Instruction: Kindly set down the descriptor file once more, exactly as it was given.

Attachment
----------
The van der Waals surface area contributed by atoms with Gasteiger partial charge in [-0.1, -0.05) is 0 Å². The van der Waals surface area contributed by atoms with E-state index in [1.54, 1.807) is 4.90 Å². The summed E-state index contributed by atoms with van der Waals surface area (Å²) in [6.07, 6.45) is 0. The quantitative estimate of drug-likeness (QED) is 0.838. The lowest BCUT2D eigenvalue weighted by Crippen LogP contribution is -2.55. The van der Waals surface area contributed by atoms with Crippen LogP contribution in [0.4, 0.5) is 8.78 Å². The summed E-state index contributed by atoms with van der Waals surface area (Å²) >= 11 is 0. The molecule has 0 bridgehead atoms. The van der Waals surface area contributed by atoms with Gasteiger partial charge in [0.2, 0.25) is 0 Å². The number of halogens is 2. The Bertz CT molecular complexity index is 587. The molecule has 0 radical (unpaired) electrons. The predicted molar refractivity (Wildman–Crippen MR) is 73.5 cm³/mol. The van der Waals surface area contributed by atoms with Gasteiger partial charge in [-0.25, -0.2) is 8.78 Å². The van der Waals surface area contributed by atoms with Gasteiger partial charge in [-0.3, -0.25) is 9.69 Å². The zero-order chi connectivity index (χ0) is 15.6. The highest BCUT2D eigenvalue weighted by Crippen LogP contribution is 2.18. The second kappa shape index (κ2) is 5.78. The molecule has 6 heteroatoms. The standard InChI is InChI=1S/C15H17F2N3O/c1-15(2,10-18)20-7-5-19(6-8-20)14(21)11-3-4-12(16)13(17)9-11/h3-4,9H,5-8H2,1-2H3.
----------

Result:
The van der Waals surface area contributed by atoms with Gasteiger partial charge in [-0.1, -0.05) is 0 Å². The van der Waals surface area contributed by atoms with E-state index in [1.54, 1.807) is 4.90 Å². The summed E-state index contributed by atoms with van der Waals surface area (Å²) in [6.07, 6.45) is 0. The quantitative estimate of drug-likeness (QED) is 0.838. The lowest BCUT2D eigenvalue weighted by Crippen LogP contribution is -2.55. The van der Waals surface area contributed by atoms with Crippen LogP contribution in [0.4, 0.5) is 8.78 Å². The summed E-state index contributed by atoms with van der Waals surface area (Å²) >= 11 is 0. The molecule has 0 bridgehead atoms. The van der Waals surface area contributed by atoms with Gasteiger partial charge in [0.2, 0.25) is 0 Å². The number of halogens is 2. The Bertz CT molecular complexity index is 587. The molecule has 0 radical (unpaired) electrons. The predicted molar refractivity (Wildman–Crippen MR) is 73.5 cm³/mol. The van der Waals surface area contributed by atoms with Gasteiger partial charge in [-0.25, -0.2) is 8.78 Å². The van der Waals surface area contributed by atoms with Gasteiger partial charge in [-0.3, -0.25) is 9.69 Å². The zero-order chi connectivity index (χ0) is 15.6. The highest BCUT2D eigenvalue weighted by Crippen LogP contribution is 2.18. The second kappa shape index (κ2) is 5.78. The molecule has 6 heteroatoms. The standard InChI is InChI=1S/C15H17F2N3O/c1-15(2,10-18)20-7-5-19(6-8-20)14(21)11-3-4-12(16)13(17)9-11/h3-4,9H,5-8H2,1-2H3.